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When I was shopping for rentals two years ago in the 5-8K area, I would say about one third of the apts I looked at were owned by investor Europeans. Since the Euro has declined by 5% in the past month and heading lower, and the Euro tourist trade in NYC has dropped off a cliff (Fifth avenue retailers are really feeling the loss), I wonder how the investor apts will be affected. The carrying costs for these apts have just increased enormously thru the currency exchange -- either the LL's will raise rents or as recession grows in Europe, they might divest and repatriate the money to cover costs at home.
It will be interesting to see which way it goes. But I think that with fewer tourists, there will be fewer purchases of apts. I think we might see more inventory on the market in the next year due to euro concerns. And if the euro goes to parity, I think the number could really rise.
Haven't the Euro's been replaced by Swiss, Brazilians, Russians, Chinese, etc. They are the ones with the $$ now and the currency strength vs. the USD. I'm also hearing a lot of Russians buying property in the Hamptons recently.
Meanwhile apt23 is counting on South Americans to save her underwater purchase in miami.
Goes to show you how smart Europeans were to buy here. It's quite probable that Capital Controls will be introduced into a number of Euro countries. The governments there may also fordibly convert their Euros to a new currency with less buying power. If anything, what's going on in Europe will only make investment in NYC real estate more appealing. We're like a big safe money market fund.
apt23, the Euro was actually lower two years ago. It's also almost exactly where it was at the start of the year. Conjectures on forex are fun and all, but seldom reliable in my experience. If the euro goes to sh!t (something I've heard people say with a lot of conviction many many times in the past, oh, 10 years), then yes, some European owners will probably start to sell. But as a half-euro myself, I can tell you the appeal of NYC as a vacation destination is quite, quite strong, even in tougher financial times.
The Euro was a bad idea from the start with many pedictions of failure in the press.
IMO and experience the Euro was only good for those of us math-challenged travelers.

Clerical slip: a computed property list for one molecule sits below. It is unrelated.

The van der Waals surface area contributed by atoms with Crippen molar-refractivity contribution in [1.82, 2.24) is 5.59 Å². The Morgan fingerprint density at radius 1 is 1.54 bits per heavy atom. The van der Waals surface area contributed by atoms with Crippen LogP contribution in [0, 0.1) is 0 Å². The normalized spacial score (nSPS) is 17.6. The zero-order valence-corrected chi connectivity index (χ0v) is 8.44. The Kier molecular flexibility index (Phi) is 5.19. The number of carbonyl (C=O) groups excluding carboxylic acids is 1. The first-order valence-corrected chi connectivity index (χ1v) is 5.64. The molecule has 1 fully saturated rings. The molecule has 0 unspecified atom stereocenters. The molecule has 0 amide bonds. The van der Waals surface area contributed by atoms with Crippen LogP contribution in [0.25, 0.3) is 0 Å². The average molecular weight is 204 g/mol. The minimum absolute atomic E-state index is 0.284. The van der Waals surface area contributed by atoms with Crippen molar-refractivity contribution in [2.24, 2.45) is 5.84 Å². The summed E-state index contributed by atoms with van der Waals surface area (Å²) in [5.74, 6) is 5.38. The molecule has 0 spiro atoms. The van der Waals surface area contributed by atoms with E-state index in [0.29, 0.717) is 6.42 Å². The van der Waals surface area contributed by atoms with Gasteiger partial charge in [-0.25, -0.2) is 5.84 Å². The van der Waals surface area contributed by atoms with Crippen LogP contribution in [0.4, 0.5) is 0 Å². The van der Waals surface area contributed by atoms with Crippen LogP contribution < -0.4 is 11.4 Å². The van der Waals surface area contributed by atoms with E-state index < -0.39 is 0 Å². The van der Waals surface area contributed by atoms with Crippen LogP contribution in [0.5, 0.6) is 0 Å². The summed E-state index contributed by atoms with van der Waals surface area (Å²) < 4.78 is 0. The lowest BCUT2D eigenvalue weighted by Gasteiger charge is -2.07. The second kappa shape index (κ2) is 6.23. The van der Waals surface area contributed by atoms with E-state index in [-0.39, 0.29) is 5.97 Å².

I still have a money belt with sections for the good old money of different countries.
there were probably ^pedictions^ but not in the press.
A general non factor.
Forex can be a great determiner on the timing for the initial purchase of the apartment for Europeans but once they're in, the US$ carrying costs is being paid by the US$ income, a wash.
Of course if a european's european household is in trouble, yes I could see a dump of the international asset first.
(I think if Greece doesn't leave it will go to sh*t)
For Europeans who bought when the Euro was significantly stronger, today may be a propitious time to divest themselves of their U.S. real estate. In general, I think that a stronger dollar vis-a-vis the Euro could lead to more sales among European investors.
bjw: yes the forex trades always fluctuate and the euro was lower last year for the same reason --greece. But as they say, this time is different. Last year there was not the same fear of contagion that there is now. And, china was not leaving the euro as it is now.
That said, since china seems to be buying into the dollar and the chinese visa applications are still high, it could be argued that if europeans leave the market, the chinese will be there to buy.
I was interested to see that there are 31 condos on the market at The Plaza which seems very high ---including a seller who is a high end broker who markets to asian buyers. since he has his apt on market at discount to purchase price , i guess he will not be able to make any sales at the plaza.
once they're in, the US$ carrying costs is being paid by the US$ income, a wash.
truth10: yes, but it is still a margin squeeze.
Europeans buying real estate assets have a large amount of disposable income.
I think Forex is the last factor and will chase them away much slower than say... something that might compete with a NYC foreign property instead.
An aside, NY may very well attract japanese expatriots as well. And as conservative as they are, NY is a much better option than LA.
I know it sounds silly but I find myself wondering how Japan will survive as a functional country the next 20 years.
>(I think if Greece doesn't leave it will go to sh*t)
I also think Italy should get the jump and get out of the Euro. My very humble opinion the Euro hurt this country the most.
truthskr: Have you read Kyle Bass on Japan? If he is right, then I think your position on japanese ex pats buying NYC RE may turn out to be correct -- if they get out in time.
Investments are investments. Europeans may have large disposable income, but if RE prices go down as carrying charges go up -- through currency and/or taxes, it is just not a great investment.